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VA RESEARCH QUARTERLY UPDATE
This Issue: The Aging Veteran | Table of Contents: Summer 2016 |

Spotlight on Career Development awardees

New directions in Parkinson's disease rehab


Veteran Patrick Adams, seen here with Dr. Mon S. Bryant, took part in a study on multidirectional treadmill training. (Photo by Shawn James)</em>
Veteran Patrick Adams, seen here with Dr. Mon S. Bryant, took part in a study on multidirectional treadmill training. (Photo by Shawn James)

Veteran Patrick Adams, seen here with Dr. Mon S. Bryant, took part in a study on multidirectional treadmill training. (Photo by Shawn James)

Starting with this issue, each issue of VARQU will highlight the work of a current VA Career Development awardee. The highly competitive program offers top-caliber junior scientists salary and research funding, along with mentored training and other scientific and administrative support.

Dr. Mon S. Bryant is a research health scientist at the Michael E. DeBakey VA Medical Center in Houston, and an assistant professor in the department of physical medicine and rehabilitation at Baylor College of Medicine. She is a recipient of a VA Career Development Award for her innovative work on the rehabilitation of Veterans with Parkinson's disease (PD).

VARQU: Please tell us briefly about your Career Development project.

Bryant: The aim of my project is to study the effectiveness of multidirectional treadmill training [MDTT] in improving walking and balance in Veterans with Parkinson's disease.

How did you become interested in this topic?

I have a background in neurological rehabilitation, and am a licensed physical therapist. I have worked a lot with neurological patients who have problems with mobility, walking and balance. I've also been involved in Parkinson's research for quite some time. Walking and balance impairment is always a major concern in these patients because they are very common symptoms. Almost every patient will experience these issues during the duration of the disease, at certain degrees of impairment.

When they have PD they are likely to fall, and falls affect their quality of life and functional ability. That's why I am interested. I want to find effective training to help these patients.

What is multidirectional treadmill training?

This is an innovative training that we use. On the treadmill, the Veterans walk forward, backward, sideways to the left, and sideways to the right. This challenges their balance in multiple directions. We encourage the Veterans to walk with long strides at the fastest speed they can tolerate. Patients with Parkinson's have a short stride length, so we use the training on the treadmill to induce a more normal stride in these patients. During the training, the patients are fitted with a safety harness that attaches to a support system positioned over the treadmill to prevent falling.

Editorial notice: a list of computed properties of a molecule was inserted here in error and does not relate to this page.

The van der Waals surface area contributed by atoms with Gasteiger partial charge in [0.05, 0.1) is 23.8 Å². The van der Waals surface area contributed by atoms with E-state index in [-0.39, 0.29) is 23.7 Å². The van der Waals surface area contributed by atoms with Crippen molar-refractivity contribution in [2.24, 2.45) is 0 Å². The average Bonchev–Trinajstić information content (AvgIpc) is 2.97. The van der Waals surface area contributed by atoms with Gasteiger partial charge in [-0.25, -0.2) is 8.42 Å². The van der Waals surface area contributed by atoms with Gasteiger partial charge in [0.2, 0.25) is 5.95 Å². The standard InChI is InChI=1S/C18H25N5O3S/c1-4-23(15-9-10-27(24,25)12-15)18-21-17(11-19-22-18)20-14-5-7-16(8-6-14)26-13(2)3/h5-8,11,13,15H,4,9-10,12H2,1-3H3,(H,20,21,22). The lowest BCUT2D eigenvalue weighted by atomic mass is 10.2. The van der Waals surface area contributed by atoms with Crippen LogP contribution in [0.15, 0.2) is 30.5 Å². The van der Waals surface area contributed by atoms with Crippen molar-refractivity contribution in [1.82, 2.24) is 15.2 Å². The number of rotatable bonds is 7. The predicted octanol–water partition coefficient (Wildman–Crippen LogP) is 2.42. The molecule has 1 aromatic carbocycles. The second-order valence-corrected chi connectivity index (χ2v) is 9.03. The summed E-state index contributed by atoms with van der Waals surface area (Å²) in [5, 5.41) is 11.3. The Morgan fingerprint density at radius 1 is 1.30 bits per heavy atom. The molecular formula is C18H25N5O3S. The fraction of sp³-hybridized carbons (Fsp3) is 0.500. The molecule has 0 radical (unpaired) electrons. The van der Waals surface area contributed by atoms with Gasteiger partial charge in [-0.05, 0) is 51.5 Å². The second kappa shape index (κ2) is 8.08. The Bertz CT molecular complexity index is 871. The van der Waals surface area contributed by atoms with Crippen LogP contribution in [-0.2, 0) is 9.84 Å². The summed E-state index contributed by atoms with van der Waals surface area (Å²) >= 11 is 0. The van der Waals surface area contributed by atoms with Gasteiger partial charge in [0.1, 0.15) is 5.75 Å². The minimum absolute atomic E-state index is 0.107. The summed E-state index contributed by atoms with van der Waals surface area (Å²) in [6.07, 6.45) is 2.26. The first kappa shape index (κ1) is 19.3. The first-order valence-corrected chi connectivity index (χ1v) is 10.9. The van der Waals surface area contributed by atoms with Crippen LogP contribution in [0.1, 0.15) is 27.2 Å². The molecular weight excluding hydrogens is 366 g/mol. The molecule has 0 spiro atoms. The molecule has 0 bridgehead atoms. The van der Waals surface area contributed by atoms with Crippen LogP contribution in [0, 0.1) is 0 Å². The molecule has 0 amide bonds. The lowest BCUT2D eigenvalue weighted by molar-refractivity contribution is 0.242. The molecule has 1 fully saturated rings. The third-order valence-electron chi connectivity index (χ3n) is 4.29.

What is the current status of the project?

We are in the second phase of the study, and the entire study will be completed next year [in 2017]. So far, we've found that six weeks of training is the optimal training period to improve walking and balance. In the second phase, we're using six weeks as the duration of the training. Now, we are looking at changes in their Parkinson's symptoms and changes in walking, and making quantitative measures of their balance and walking abilities.

How do you think the results of the study will help Veterans?

This will help Veterans with Parkinson's disease, because Veterans who participate in the project will get the benefit of the training, and our findings can be generalized to other Veterans who have similar problems. Clinicians and physical therapists will be able to look at our study and start using this kind of training with their clients.

What do you plan to do afterward?

There are a couple of directions we can go in after this study. One is that we can apply the MDTT in other Veterans who have problems with stability, such as those with neurological conditions like ataxia, or cerebellar dysfunction. Or we can use it with frail elderly Veterans, to prevent them from falling and to improve their stability. The second direction is that I want to compare the MDTT to see if it is better than just conventional walking on a treadmill.

With Parkinson's patients, our rehabilitation goal is to delay or minimize functional disability—to have them walk independently for as long as they can with safety. That's our ultimate goal. Therefore, my research goal is to find the most effective approach for the patients to achieve that.


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